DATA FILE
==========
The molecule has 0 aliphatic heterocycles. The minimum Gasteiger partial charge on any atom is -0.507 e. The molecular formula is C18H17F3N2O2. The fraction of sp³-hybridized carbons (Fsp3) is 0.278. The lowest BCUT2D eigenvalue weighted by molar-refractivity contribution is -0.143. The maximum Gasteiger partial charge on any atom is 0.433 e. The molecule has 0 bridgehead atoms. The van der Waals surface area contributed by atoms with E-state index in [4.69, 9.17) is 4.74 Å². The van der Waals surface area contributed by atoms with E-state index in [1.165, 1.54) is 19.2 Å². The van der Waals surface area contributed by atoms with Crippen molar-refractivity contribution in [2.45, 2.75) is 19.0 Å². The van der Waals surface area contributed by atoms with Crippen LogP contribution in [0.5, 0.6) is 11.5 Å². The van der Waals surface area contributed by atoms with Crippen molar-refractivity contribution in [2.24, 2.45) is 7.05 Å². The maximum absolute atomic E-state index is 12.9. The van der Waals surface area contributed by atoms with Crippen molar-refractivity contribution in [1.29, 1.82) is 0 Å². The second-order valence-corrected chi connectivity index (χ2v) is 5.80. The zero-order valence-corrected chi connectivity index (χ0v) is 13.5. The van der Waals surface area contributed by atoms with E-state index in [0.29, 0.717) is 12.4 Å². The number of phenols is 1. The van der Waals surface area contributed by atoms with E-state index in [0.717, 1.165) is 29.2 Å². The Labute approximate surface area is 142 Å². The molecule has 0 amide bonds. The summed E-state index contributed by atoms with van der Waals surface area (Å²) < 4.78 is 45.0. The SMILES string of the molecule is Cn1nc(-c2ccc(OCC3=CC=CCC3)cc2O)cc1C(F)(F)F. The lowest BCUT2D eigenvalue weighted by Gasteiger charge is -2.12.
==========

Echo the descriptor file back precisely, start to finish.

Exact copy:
The molecule has 0 aliphatic heterocycles. The minimum Gasteiger partial charge on any atom is -0.507 e. The molecular formula is C18H17F3N2O2. The fraction of sp³-hybridized carbons (Fsp3) is 0.278. The lowest BCUT2D eigenvalue weighted by molar-refractivity contribution is -0.143. The maximum Gasteiger partial charge on any atom is 0.433 e. The molecule has 0 bridgehead atoms. The van der Waals surface area contributed by atoms with E-state index in [4.69, 9.17) is 4.74 Å². The van der Waals surface area contributed by atoms with E-state index in [1.165, 1.54) is 19.2 Å². The van der Waals surface area contributed by atoms with Crippen molar-refractivity contribution in [2.45, 2.75) is 19.0 Å². The van der Waals surface area contributed by atoms with Crippen LogP contribution in [0.5, 0.6) is 11.5 Å². The van der Waals surface area contributed by atoms with Crippen molar-refractivity contribution in [2.24, 2.45) is 7.05 Å². The maximum absolute atomic E-state index is 12.9. The van der Waals surface area contributed by atoms with Crippen molar-refractivity contribution in [1.29, 1.82) is 0 Å². The second-order valence-corrected chi connectivity index (χ2v) is 5.80. The zero-order valence-corrected chi connectivity index (χ0v) is 13.5. The van der Waals surface area contributed by atoms with E-state index in [0.29, 0.717) is 12.4 Å². The number of phenols is 1. The van der Waals surface area contributed by atoms with E-state index in [0.717, 1.165) is 29.2 Å². The Labute approximate surface area is 142 Å². The molecule has 0 amide bonds. The summed E-state index contributed by atoms with van der Waals surface area (Å²) < 4.78 is 45.0. The SMILES string of the molecule is Cn1nc(-c2ccc(OCC3=CC=CCC3)cc2O)cc1C(F)(F)F. The lowest BCUT2D eigenvalue weighted by Gasteiger charge is -2.12.